Herman Cornejo and Alessandra Ferri in Wayne McGregor's Afterite; Photo: Michelle Tabnick PR, courtesy of the Guggenheim Museum.
Happy Birthday, The Rite of Spring!
The iconic piece turns 105 on May 29. Shrouded in legend, it continues to inspire creators while thrilling and, sometimes, unnerving audiences. The Paris premiere by Serge Diaghilev’s Ballets Russes was greeted with a near riot as the wealthy coterie clashed with the bohemians. It remains unclear whether the trigger was Igor Stravinsky’s angular score or Vaslav Nijinsky’s flat-footed choreography. Around 40 people were removed from the premises as the performance doggedly continued. Even with the drama in the audience, the piece received reviews that ranged from tepid to poor. Puccini pronounced it “the work of a madman.”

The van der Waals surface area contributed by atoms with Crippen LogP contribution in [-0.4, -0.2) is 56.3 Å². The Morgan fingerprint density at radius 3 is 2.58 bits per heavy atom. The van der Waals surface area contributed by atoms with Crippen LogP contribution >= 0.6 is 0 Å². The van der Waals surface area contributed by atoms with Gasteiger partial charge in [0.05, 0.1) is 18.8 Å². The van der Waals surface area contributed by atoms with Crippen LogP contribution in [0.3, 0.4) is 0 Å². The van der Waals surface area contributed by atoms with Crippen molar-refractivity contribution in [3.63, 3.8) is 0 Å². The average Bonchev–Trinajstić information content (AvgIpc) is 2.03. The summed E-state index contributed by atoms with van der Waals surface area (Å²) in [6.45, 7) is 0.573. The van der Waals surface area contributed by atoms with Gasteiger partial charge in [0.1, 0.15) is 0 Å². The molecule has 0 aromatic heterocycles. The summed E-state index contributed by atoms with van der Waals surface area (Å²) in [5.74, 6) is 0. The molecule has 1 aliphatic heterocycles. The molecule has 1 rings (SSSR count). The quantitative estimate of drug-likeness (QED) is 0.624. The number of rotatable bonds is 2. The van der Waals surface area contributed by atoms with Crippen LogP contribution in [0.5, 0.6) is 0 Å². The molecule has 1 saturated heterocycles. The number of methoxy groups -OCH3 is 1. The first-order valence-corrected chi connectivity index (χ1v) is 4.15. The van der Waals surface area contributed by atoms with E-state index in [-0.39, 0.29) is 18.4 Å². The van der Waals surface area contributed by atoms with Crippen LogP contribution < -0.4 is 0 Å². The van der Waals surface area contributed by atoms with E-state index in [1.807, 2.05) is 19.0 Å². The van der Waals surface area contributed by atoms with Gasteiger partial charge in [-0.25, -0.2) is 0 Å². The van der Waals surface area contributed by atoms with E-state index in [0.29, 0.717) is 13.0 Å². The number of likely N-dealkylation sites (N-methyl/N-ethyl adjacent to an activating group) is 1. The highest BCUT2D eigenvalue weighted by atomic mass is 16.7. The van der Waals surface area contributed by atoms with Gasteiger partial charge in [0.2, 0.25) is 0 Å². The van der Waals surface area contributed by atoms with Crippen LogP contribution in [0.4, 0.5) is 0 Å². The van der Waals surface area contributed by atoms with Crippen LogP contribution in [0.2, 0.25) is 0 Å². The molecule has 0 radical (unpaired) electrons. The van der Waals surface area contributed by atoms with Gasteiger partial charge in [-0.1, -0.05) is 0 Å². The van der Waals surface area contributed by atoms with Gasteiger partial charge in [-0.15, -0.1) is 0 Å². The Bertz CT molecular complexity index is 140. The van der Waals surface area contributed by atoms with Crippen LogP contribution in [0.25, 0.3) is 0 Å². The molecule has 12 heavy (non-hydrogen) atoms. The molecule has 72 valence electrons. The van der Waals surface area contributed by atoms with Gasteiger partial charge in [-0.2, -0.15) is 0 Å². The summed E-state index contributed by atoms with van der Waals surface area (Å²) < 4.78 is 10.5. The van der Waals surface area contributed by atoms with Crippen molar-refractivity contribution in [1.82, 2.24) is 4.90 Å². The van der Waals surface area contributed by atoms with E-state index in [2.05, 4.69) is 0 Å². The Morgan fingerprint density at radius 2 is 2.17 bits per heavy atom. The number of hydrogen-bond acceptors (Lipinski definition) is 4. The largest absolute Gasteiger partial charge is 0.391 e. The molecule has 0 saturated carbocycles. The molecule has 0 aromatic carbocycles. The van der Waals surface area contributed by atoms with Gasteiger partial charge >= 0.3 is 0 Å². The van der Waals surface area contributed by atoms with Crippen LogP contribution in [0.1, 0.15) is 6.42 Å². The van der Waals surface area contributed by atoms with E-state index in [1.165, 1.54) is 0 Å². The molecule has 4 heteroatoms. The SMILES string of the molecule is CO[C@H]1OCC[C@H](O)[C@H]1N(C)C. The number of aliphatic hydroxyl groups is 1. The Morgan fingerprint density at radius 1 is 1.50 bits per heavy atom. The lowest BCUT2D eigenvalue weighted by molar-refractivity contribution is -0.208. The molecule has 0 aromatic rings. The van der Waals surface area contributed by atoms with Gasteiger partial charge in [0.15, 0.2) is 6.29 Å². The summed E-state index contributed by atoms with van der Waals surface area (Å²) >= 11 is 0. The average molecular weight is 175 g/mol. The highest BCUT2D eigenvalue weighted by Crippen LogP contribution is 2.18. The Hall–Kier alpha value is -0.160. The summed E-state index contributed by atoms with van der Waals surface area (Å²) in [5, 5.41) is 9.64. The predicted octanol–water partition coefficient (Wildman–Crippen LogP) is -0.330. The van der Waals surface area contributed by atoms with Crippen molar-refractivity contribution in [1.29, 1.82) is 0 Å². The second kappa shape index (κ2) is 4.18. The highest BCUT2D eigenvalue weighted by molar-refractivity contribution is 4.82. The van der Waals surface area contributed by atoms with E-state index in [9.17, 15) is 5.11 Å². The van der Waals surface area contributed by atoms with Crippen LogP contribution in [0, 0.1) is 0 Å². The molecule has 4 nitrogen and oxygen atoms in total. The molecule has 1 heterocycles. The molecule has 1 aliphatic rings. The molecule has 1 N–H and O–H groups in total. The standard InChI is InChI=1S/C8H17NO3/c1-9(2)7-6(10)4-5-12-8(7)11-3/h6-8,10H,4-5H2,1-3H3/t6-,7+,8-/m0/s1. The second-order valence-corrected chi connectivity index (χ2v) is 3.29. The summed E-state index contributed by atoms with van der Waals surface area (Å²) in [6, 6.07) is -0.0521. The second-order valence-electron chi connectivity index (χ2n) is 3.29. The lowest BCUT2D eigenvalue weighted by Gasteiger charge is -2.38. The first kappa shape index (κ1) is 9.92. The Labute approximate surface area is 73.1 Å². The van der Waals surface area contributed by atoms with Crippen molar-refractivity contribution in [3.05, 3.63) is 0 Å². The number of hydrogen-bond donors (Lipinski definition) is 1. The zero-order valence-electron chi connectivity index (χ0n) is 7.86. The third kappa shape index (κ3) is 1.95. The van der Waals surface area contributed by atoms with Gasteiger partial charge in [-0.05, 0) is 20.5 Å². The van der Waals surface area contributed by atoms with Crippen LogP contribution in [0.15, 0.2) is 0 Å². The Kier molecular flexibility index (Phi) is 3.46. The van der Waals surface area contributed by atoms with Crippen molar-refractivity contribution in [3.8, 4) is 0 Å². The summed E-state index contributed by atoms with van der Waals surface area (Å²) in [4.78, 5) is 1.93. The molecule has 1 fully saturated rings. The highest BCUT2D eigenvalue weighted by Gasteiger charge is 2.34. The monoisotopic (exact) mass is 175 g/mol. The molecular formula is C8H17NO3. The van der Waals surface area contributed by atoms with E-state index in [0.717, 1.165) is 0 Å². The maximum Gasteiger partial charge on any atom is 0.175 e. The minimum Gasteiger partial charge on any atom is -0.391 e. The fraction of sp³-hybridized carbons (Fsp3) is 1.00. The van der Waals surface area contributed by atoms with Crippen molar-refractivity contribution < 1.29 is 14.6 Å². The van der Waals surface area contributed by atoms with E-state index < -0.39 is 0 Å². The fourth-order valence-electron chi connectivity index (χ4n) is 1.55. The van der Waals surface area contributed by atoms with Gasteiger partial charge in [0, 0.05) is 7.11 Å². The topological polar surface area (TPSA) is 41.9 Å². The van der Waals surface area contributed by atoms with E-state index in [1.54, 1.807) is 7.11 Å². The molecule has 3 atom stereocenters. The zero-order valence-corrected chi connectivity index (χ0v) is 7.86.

As they say, there’s no such thing as bad publicity, so in 1920, Diaghilev attempted a revival. Nijinksy, however, was in mental decline, and no one else remembered the choreography. This led to interpretations through the years that have spanned from Millicent Hodson’s effort at a faithful recreation to personalized versions from Mark Morris, Thierry Thieû Niang, and Martha Graham.
It’s this legacy that choreographer Wayne McGregor must confront — and move beyond — in Afterite, his new work for American Ballet Theatre, which . . .
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